### Home > CALC > Chapter 6 > Lesson 6.1.4 > Problem6-53

6-53.

Evaluate.

1. $\lim\limits_ { n \rightarrow 0 } \frac { \int _ { 2 } ^ { 2 + n } ( \sqrt { x ^ { 3 } + 1 } ) d x } { n }$

Be careful! Evaluating this limit as $n → 0$ leads us to trouble:
$\lim\limits_{n\rightarrow 0}\frac{\int_{2}^{2+0} \left(\sqrt{x^{3}+1}\right)dx}{n}=\frac{0}{0}$ Recall that $\frac{0}{0}$ is an indeterminate form.
That means we do not know if the limit is finite (because the $0$'s 'cancel out') or infinite (because there is a $0$ in the denominator).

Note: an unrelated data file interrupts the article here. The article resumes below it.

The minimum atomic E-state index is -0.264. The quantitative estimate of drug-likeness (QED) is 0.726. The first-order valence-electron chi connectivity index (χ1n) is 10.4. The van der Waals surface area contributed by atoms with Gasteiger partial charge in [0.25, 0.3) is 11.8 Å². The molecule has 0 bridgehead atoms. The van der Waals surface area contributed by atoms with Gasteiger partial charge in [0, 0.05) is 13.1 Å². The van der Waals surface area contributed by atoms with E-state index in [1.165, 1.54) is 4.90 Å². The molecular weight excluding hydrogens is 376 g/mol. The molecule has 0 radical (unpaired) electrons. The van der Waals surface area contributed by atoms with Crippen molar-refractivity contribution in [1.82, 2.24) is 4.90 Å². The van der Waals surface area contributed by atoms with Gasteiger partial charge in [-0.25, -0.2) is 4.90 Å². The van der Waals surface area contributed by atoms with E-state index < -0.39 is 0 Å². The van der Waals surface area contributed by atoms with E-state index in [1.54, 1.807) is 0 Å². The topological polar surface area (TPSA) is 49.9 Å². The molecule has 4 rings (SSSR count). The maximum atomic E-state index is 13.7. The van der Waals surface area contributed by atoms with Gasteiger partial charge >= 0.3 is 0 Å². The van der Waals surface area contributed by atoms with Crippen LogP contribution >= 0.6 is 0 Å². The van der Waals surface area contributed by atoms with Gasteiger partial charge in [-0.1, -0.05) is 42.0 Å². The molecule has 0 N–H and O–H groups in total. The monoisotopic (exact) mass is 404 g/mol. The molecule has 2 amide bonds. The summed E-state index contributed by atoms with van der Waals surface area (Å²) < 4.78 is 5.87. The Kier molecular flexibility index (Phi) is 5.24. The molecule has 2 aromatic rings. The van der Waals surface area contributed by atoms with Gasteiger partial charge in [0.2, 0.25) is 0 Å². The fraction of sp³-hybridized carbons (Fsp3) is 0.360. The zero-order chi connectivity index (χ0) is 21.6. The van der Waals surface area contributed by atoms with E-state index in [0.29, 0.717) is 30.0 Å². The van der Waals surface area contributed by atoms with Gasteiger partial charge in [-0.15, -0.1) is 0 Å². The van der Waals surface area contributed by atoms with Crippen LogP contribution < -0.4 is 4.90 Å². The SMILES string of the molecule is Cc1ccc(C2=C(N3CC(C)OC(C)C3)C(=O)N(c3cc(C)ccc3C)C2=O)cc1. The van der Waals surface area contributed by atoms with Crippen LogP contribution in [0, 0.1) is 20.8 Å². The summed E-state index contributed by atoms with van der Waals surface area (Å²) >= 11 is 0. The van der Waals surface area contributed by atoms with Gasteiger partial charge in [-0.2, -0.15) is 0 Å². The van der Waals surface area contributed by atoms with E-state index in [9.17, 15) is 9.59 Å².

We can evaluate an indeterminate limit if that limit happens to be a definition of the derivative.
Sure enough, part (a) is Ana's Definition of the Derivative:
Since $n → 0$, notice that $a = 0$. So we can rewrite the limit as:
So, we just need to find $f^\prime(x)$ at $x = 0$ and we have evaluated the limit.
Now evaluate that derivative at $x = 0$:

1. $\lim\limits_ { x \rightarrow \pi } \frac { \int _ { \pi } ^ { x } \operatorname { cos }( t ^ { 2 }) d t } { x - \pi }$

Refer to part (a).

1. $\lim\limits_ { x \rightarrow - \infty } \frac { x ^ { 2 } } { e ^ { - x } }$

1. $\lim\limits_ { x \rightarrow 0 } \frac { \operatorname { sin } ( x ^ { 2 } ) } { x \operatorname { tan } ( x ) }$